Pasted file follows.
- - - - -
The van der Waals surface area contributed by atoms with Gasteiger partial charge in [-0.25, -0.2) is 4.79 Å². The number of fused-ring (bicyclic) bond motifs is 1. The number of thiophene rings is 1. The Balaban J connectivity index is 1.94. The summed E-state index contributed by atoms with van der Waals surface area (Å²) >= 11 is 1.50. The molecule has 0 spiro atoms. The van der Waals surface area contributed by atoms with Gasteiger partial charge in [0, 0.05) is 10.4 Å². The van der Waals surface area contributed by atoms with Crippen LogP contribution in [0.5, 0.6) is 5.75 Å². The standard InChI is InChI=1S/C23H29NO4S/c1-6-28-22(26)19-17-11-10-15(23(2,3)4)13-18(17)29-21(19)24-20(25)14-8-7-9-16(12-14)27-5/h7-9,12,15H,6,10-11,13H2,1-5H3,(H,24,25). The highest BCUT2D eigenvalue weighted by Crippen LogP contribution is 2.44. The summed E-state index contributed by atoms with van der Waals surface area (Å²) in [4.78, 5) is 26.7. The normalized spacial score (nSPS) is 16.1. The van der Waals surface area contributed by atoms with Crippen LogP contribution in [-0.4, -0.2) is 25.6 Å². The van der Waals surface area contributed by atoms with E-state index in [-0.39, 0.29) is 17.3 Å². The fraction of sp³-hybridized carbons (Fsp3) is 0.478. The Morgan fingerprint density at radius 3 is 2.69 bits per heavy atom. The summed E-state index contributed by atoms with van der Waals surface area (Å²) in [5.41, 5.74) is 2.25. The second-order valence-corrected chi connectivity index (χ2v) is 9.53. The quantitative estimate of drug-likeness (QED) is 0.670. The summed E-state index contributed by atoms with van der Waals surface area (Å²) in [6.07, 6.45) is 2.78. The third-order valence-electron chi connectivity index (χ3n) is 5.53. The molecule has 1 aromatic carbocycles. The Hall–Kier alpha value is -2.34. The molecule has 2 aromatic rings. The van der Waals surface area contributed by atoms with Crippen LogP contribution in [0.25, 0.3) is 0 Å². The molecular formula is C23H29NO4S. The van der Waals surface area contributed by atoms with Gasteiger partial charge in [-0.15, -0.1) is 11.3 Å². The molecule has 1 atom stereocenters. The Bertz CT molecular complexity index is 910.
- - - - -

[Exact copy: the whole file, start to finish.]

The van der Waals surface area contributed by atoms with Gasteiger partial charge in [-0.25, -0.2) is 4.79 Å². The number of fused-ring (bicyclic) bond motifs is 1. The number of thiophene rings is 1. The Balaban J connectivity index is 1.94. The summed E-state index contributed by atoms with van der Waals surface area (Å²) >= 11 is 1.50. The molecule has 0 spiro atoms. The van der Waals surface area contributed by atoms with Gasteiger partial charge in [0, 0.05) is 10.4 Å². The van der Waals surface area contributed by atoms with Crippen LogP contribution in [0.5, 0.6) is 5.75 Å². The standard InChI is InChI=1S/C23H29NO4S/c1-6-28-22(26)19-17-11-10-15(23(2,3)4)13-18(17)29-21(19)24-20(25)14-8-7-9-16(12-14)27-5/h7-9,12,15H,6,10-11,13H2,1-5H3,(H,24,25). The highest BCUT2D eigenvalue weighted by Crippen LogP contribution is 2.44. The summed E-state index contributed by atoms with van der Waals surface area (Å²) in [4.78, 5) is 26.7. The normalized spacial score (nSPS) is 16.1. The van der Waals surface area contributed by atoms with Crippen LogP contribution in [-0.4, -0.2) is 25.6 Å². The van der Waals surface area contributed by atoms with E-state index in [-0.39, 0.29) is 17.3 Å². The fraction of sp³-hybridized carbons (Fsp3) is 0.478. The Morgan fingerprint density at radius 3 is 2.69 bits per heavy atom. The summed E-state index contributed by atoms with van der Waals surface area (Å²) in [5.41, 5.74) is 2.25. The second-order valence-corrected chi connectivity index (χ2v) is 9.53. The quantitative estimate of drug-likeness (QED) is 0.670. The summed E-state index contributed by atoms with van der Waals surface area (Å²) in [6.07, 6.45) is 2.78. The third-order valence-electron chi connectivity index (χ3n) is 5.53. The molecule has 1 aromatic carbocycles. The Hall–Kier alpha value is -2.34. The molecule has 2 aromatic rings. The van der Waals surface area contributed by atoms with Crippen LogP contribution in [0.25, 0.3) is 0 Å². The molecular formula is C23H29NO4S. The van der Waals surface area contributed by atoms with Gasteiger partial charge in [-0.15, -0.1) is 11.3 Å². The molecule has 1 atom stereocenters. The Bertz CT molecular complexity index is 910.